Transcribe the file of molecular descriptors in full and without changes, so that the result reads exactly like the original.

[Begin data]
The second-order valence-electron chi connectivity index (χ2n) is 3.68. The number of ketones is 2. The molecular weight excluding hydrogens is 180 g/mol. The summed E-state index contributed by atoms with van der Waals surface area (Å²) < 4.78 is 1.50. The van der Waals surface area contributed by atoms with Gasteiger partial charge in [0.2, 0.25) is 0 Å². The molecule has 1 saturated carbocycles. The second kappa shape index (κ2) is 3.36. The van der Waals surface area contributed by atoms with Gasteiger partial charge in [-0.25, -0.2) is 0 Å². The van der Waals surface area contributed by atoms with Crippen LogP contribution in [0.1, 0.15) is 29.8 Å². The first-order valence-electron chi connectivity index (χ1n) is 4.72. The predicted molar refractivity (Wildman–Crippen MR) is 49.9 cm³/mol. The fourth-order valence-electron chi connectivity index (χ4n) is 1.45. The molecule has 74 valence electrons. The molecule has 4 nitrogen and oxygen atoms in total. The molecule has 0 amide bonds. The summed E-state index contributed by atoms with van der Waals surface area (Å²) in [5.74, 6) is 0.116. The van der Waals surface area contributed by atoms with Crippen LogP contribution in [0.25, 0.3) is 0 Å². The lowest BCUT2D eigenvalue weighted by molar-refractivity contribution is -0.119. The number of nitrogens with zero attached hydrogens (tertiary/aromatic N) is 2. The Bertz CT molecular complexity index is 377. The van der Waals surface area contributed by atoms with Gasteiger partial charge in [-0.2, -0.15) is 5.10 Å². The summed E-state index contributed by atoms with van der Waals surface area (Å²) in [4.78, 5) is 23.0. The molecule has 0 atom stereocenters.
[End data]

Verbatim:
The second-order valence-electron chi connectivity index (χ2n) is 3.68. The number of ketones is 2. The molecular weight excluding hydrogens is 180 g/mol. The summed E-state index contributed by atoms with van der Waals surface area (Å²) < 4.78 is 1.50. The van der Waals surface area contributed by atoms with Gasteiger partial charge in [0.2, 0.25) is 0 Å². The molecule has 1 saturated carbocycles. The second kappa shape index (κ2) is 3.36. The van der Waals surface area contributed by atoms with Gasteiger partial charge in [-0.25, -0.2) is 0 Å². The van der Waals surface area contributed by atoms with Crippen LogP contribution in [0.1, 0.15) is 29.8 Å². The first-order valence-electron chi connectivity index (χ1n) is 4.72. The predicted molar refractivity (Wildman–Crippen MR) is 49.9 cm³/mol. The fourth-order valence-electron chi connectivity index (χ4n) is 1.45. The molecule has 74 valence electrons. The molecule has 4 nitrogen and oxygen atoms in total. The molecule has 0 amide bonds. The summed E-state index contributed by atoms with van der Waals surface area (Å²) in [5.74, 6) is 0.116. The van der Waals surface area contributed by atoms with Crippen LogP contribution in [0.25, 0.3) is 0 Å². The lowest BCUT2D eigenvalue weighted by molar-refractivity contribution is -0.119. The number of nitrogens with zero attached hydrogens (tertiary/aromatic N) is 2. The Bertz CT molecular complexity index is 377. The van der Waals surface area contributed by atoms with Gasteiger partial charge in [-0.2, -0.15) is 5.10 Å². The summed E-state index contributed by atoms with van der Waals surface area (Å²) in [4.78, 5) is 23.0. The molecule has 0 atom stereocenters.